But even if it's fourth quarter and your sleep patterns are as normal as can be expected, if you're healthy and alert (and Lord knows we need as many lerts as we can get), then let's start with rule number one: RELAX. This isn't the Declaration of Independence or the Ten Commandments. Thomas Jefferson was busy giving birth to a nation and an ideal. All you have to worry about is Ken's Auto Salvage or Crissy's Boutique. Being uptight is only going to make you more nervous, which makes you more uptight, which makes you more...you get the picture. So get up and grab some fresh air. Take a walk. Clear your head. Just remember, yes, you have to come back.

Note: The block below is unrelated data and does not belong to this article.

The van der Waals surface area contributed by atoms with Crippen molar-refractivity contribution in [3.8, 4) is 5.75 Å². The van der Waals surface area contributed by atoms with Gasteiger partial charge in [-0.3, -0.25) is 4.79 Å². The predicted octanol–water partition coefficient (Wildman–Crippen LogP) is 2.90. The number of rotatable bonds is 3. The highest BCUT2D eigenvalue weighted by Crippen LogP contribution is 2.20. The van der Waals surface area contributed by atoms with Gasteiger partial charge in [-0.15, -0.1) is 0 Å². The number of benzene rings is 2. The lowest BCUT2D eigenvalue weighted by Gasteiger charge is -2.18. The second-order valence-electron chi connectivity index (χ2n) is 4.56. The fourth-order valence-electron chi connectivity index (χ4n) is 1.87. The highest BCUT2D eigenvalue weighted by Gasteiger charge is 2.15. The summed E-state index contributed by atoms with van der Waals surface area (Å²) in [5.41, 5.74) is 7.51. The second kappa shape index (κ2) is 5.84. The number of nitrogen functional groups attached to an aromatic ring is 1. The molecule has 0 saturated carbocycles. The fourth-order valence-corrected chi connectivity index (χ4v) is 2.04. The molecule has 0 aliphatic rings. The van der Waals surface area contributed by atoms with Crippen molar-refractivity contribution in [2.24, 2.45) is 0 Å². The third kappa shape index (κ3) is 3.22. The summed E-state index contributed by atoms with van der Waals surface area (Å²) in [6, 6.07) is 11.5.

Okay, let's start with the first idea. This is more for structural writers, the people who plan their idea out first, as opposed to "stream of consciousness" writers who tend to let their ideas happen as they write the spot. Start by simply creating the most basic structure of the ad, the Tag-Out. You know the routine: client's name repeated, location, maybe reinforce the offer one more time, phone number twice and out with client name again. Usually that gives you about five lines of copy to work with and relieves some of that "I've got nothing on this page!!!" mentality. It sometimes helped to relax me enough where I could complete my thoughts and begin to find the right idea to match to the focus of the ad. If this works for you, fine. If not, time to seek out step number two: the Block Box. I kept mine close by. To describe the Block Box, I need to digress for a moment. As I've said on many occasions, creative ideas are like navels--everybody has one. But as I've stressed, just because you have a great creative idea doesn't mean it's going to be successful at that particular time. The client's focus may make the idea useless. But a good idea should never go to waste, so the idea should get written down and placed somewhere close by, to be used when it's the right time. With that in mind, back to the Block Box. Starting your own Block Box is a good habit and can bail you out when Mr. Writer's Block strangles your synapses. A normal Block Box will contain anywhere from a dozen to two dozen ideas. That means you have an instant source for good creative. So cruise your Block Box and see if you don't find some answers.